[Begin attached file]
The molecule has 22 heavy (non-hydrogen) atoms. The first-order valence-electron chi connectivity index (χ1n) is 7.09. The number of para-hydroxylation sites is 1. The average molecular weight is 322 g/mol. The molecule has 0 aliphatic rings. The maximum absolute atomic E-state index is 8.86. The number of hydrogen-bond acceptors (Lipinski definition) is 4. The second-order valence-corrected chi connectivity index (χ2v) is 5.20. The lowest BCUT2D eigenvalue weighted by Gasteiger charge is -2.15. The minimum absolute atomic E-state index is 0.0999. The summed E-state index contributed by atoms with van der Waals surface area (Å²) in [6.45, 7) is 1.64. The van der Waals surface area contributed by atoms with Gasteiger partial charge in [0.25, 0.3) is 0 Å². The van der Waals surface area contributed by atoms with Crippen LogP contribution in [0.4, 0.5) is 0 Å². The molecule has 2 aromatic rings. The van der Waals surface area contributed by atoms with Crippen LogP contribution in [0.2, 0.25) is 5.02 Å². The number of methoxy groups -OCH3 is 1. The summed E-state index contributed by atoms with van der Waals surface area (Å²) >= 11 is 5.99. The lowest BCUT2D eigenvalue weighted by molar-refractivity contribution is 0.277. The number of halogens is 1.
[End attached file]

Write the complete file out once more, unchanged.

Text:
The molecule has 22 heavy (non-hydrogen) atoms. The first-order valence-electron chi connectivity index (χ1n) is 7.09. The number of para-hydroxylation sites is 1. The average molecular weight is 322 g/mol. The molecule has 0 aliphatic rings. The maximum absolute atomic E-state index is 8.86. The number of hydrogen-bond acceptors (Lipinski definition) is 4. The second-order valence-corrected chi connectivity index (χ2v) is 5.20. The lowest BCUT2D eigenvalue weighted by Gasteiger charge is -2.15. The minimum absolute atomic E-state index is 0.0999. The summed E-state index contributed by atoms with van der Waals surface area (Å²) in [6.45, 7) is 1.64. The van der Waals surface area contributed by atoms with Gasteiger partial charge in [0.25, 0.3) is 0 Å². The van der Waals surface area contributed by atoms with Crippen LogP contribution in [0.4, 0.5) is 0 Å². The molecule has 2 aromatic rings. The van der Waals surface area contributed by atoms with Crippen LogP contribution in [0.2, 0.25) is 5.02 Å². The number of methoxy groups -OCH3 is 1. The summed E-state index contributed by atoms with van der Waals surface area (Å²) >= 11 is 5.99. The lowest BCUT2D eigenvalue weighted by molar-refractivity contribution is 0.277. The number of halogens is 1.